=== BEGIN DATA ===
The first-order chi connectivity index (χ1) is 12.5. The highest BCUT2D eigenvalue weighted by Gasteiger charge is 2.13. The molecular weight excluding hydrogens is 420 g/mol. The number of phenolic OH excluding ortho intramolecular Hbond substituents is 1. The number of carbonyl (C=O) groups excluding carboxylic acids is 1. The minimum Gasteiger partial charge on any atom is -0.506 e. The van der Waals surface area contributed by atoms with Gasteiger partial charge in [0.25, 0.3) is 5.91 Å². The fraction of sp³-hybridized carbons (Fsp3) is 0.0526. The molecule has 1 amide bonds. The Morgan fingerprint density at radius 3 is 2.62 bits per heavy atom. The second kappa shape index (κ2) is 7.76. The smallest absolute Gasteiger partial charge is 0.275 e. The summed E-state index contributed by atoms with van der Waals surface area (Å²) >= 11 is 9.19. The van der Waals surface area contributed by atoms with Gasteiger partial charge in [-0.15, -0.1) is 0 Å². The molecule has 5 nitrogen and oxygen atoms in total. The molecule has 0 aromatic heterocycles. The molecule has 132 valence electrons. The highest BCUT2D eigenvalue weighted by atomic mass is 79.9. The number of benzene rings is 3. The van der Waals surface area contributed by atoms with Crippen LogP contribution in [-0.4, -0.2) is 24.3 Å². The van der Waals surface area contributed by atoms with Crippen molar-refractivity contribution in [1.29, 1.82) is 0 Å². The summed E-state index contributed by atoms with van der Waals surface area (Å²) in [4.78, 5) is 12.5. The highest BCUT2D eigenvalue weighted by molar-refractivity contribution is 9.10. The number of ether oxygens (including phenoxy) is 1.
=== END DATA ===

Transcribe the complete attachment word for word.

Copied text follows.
The first-order chi connectivity index (χ1) is 12.5. The highest BCUT2D eigenvalue weighted by Gasteiger charge is 2.13. The molecular weight excluding hydrogens is 420 g/mol. The number of phenolic OH excluding ortho intramolecular Hbond substituents is 1. The number of carbonyl (C=O) groups excluding carboxylic acids is 1. The minimum Gasteiger partial charge on any atom is -0.506 e. The van der Waals surface area contributed by atoms with Gasteiger partial charge in [0.25, 0.3) is 5.91 Å². The fraction of sp³-hybridized carbons (Fsp3) is 0.0526. The molecule has 1 amide bonds. The Morgan fingerprint density at radius 3 is 2.62 bits per heavy atom. The second kappa shape index (κ2) is 7.76. The smallest absolute Gasteiger partial charge is 0.275 e. The summed E-state index contributed by atoms with van der Waals surface area (Å²) >= 11 is 9.19. The van der Waals surface area contributed by atoms with Gasteiger partial charge in [-0.15, -0.1) is 0 Å². The molecule has 5 nitrogen and oxygen atoms in total. The molecule has 0 aromatic heterocycles. The molecule has 132 valence electrons. The highest BCUT2D eigenvalue weighted by atomic mass is 79.9. The number of benzene rings is 3. The van der Waals surface area contributed by atoms with Crippen LogP contribution in [-0.4, -0.2) is 24.3 Å². The van der Waals surface area contributed by atoms with Crippen molar-refractivity contribution in [1.29, 1.82) is 0 Å². The summed E-state index contributed by atoms with van der Waals surface area (Å²) in [4.78, 5) is 12.5. The highest BCUT2D eigenvalue weighted by molar-refractivity contribution is 9.10. The number of ether oxygens (including phenoxy) is 1.